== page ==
Bill Gates takes OWS message to G20

Thousands of anti-globalists are mixing with anti-capitalists across the French Riviera to prompt the G20 summit for a little more action. They seem to have won an ambassador to promote the Robin Hood tax at the top gathering.

­Spreading from Nice up the coast to the tax haven of Monaco, the anti-G20 protest has taken on some strange forms with demonstrators turning up dressed as President Sarkozy, Chancellor Merkel or President Obama.

A mock press conference was held, which demonstrators insist was much more informative than the regular top level “vague babble.”

We don’t see a problem with the world’s economy,” said a fake Nicolas Sarkozy according to RT’s Daniel Bushell.

We are happy with Greece to have a referendum on a bailout as long as they vote ‘yes’,” added a fake Angela Merkel.

Monaco, as well as other tax havens, has gone on to the anti-capitalists’ agenda as the demonstrators are outraged that bankers who are bringing in huge bonuses while Europe is drowned in bailouts can move to Monaco without paying tuppence in tax.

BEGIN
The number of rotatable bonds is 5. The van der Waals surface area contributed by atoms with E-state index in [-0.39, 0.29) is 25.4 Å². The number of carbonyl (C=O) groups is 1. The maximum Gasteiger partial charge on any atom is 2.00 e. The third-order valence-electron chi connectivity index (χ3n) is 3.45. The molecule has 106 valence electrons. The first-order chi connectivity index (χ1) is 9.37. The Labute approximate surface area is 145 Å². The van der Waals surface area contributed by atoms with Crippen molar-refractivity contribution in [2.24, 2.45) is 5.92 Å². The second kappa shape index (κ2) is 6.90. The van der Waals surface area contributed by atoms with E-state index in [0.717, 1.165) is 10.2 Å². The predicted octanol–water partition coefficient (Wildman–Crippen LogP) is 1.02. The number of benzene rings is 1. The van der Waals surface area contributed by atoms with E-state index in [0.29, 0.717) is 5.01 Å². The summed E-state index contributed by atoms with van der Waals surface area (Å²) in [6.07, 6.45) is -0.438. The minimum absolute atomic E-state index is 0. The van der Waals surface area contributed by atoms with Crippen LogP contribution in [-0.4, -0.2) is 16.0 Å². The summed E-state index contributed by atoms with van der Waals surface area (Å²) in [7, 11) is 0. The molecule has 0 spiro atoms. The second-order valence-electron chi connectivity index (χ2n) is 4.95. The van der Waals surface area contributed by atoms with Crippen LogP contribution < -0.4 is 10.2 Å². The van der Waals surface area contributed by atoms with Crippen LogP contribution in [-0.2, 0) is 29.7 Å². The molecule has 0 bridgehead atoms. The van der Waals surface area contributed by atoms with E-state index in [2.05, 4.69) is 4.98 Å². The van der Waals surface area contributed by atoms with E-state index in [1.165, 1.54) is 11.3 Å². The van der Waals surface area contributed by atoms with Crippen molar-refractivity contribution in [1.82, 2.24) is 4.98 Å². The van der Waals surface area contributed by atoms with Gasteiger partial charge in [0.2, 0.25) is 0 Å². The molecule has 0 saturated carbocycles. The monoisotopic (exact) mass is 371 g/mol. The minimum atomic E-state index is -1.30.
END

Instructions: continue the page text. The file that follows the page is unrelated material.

Previous G20 summits brought a promise to shut down tax paradises, but the pledge did not seem to go very far.

Unlike some previous anti-G20 protests, this year’s demonstrations stress their peaceful disposition. But boiling across the French Riviera, the protest cannot enter Cannes itself. There, even local residents have to wear badges to get through the tightest security, which has even forced some people to move out of the city till the summit finishes.

Although the demonstrators are worried their message to world leaders might not get through, they do appear to have supporters among the mighty. Microsoft founder, Bill Gates and the Archbishop of Canterbury, Rowan Williams, have both recently expressed their support for the Robin Hood tax proposed by the demonstrators. The additional tax targets financial transactions on each stock and bond trade.

"It is very plausible that certain kinds of financial transaction taxes (FTT) could work," Gates told the Guardian newspaper. "I am lending some credibility to that. This money could be well spent and make a difference. An FTT is more possible now than it was a year ago, but it won't be at rates that magically raise gigantic sums of money."

Bill Gates, who arrived in Cannes on Thursday, is expected to present this idea to the G20 summit and argue that the money raised could top up government aid budgets to fight poverty and deprivation around the world.